Here is a guest post from Joseph Perry who is the Assistant Editor at the Backbench website. For some reason I cannot remove my name, however i wrote none of this content.
Labour Cannot Win in this Leadership Election, But Boy Can They Lose
Whoever wins this leadership election is unlikely to win in 2020. Barring extreme events, Labour finds itself in a similar position to the Conservatives at the turn of the century. Any policy so much as faintly associated with the party is automatically discarded by most of the electorate, whether that is in Scotland or in middle England. It is very much a lose/lose situation for the next leader to inherit.
However, David Cameron’s planned departure in 2020 means that it should be a whole new ball game come 2025 (should the Fixed Terms Parliament act remain in place). For me, he is an underrated leader who has been able to, albeit slowly and via a coalition, make a previously archaic party somewhat modern and, more importantly, electable. He has been able to do this without making too many enemies along the way.
Some believe his leadership will crumble post-EUref. I struggle to see that happening. Either, things will remain the same, and his backbenchers will be consigned to the same position they have been in for the last 30 years. Or we will vote to leave, which will please lots of his MPs, and possibly put him in even higher regard than before on the backbenches.
Rightly, he would be able to blame ‘Brexit’ on the EU’s inability to reach appropriate compromise.
But once he has gone it will be a whole new ball game. As Gordon Brown found out, receiving the baton from a stable, if not popular, Prime Minister is not as easy as it seems. Immediately a new level of scrutiny will be placed upon the PM and comparisons will be made at every given opportunity.
Along with the cyclical nature of British politics, this should give Labour the opportunity to return to public favour.
But they must be in a position to do that as early on to the next-but-one Parliament as possible. If they are having yet another ‘wide debate’ after Corbyn or Burnham’s leadership ends, this will not be possible.
However, if they have been following a sensible ideology since 2015 and can concentrate on external, not internal, politics from the get-go, they are in a much better position.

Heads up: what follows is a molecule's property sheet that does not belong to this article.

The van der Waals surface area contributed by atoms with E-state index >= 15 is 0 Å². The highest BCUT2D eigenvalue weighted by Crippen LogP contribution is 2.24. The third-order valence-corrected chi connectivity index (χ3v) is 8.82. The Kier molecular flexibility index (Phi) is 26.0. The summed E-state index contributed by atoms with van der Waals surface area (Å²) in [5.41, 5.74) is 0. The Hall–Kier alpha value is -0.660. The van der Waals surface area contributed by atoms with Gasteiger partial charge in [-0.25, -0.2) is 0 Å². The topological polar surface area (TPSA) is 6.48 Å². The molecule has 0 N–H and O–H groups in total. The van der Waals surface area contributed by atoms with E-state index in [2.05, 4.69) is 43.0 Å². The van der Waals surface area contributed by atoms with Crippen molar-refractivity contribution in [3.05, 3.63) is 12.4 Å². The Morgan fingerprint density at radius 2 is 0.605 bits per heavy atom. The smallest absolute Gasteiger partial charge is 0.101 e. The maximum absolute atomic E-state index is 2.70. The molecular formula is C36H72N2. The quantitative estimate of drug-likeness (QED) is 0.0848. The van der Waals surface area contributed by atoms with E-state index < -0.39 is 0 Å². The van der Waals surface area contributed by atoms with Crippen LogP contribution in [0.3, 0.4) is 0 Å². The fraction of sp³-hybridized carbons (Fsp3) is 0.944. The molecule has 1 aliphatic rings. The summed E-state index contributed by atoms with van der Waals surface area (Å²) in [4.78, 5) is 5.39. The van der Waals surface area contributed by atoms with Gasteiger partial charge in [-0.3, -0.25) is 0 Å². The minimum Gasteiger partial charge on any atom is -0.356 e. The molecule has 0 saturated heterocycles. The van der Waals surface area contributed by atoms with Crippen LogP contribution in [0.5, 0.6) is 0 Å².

Between John Smith and Tony Blair, John Major’s own government was never given the opportunity to blossom into electability after 1992. This was largely down to a smooth leadership transition between Kinnock and Smith and then, sadly, Smith and Blair.
No ‘soul-searching’, no ‘wide-debate’, no ‘head versus heart’, just a willingness to get the party back into government after years in the wilderness.
The minimum wage, peace in Northern Ireland, paid maternity leave, the human rights act, building schools for the future, the 2012 Olympic Games, Sure Start centres, 28 days paid annual leave, a treble reduction in inequality, devolution, the Fox Hunting Act, the FGM act, the smoking ban, LGBT
rights – including scrapping section 28, writing off debt to the world’s 100 poorest countries, and a 45% reduction in crime.
These were policies imposed by Labour after winning from the centre ground.
The idea that being electable means copying the Tory manifesto is complete rubbish, promoted by the dinosaurs of the left.
Without the vision of Tony Blair, the UK would be a far more regressive country.
But it would be dishonest to say that New Labour was dreamt up and imposed nationwide in the three years Blair had as leader-of-the-opposition. This was a process started by Neil Kinnock.
If Blair, or a Blairite, had been elected leader immediately after Michael Foot, Labour could not have won in 1987, 1992, or 1997. The pace of change would have been too quick to win straight away, but would have left the party with nowhere to go in the future.
Labour needs to draw on its rich history now to path its way back to government, and back to improving the lives of people here and across the world.
Picking the leader who can take the party towards the centre ground, at a pace which maintains unity within the party – if only to save it from media storms, and at a pace which does not appear false or opportunist to the electorate is key.
Labour needs a night-watchman to put the party in the best possible position come the inevitable Tory leadership crisis.
After 1997, it took the Tories four leaders before they got back into Number 10. It is doubtful if Labour has the patience to go through that. There must be no room for error.
Now is not the time for a Michael Foot, nor the time for a Tony Blair (just look at the regard he is held in across the UK), but the time for a Neil Kinnock.
Presumably the next question is; who?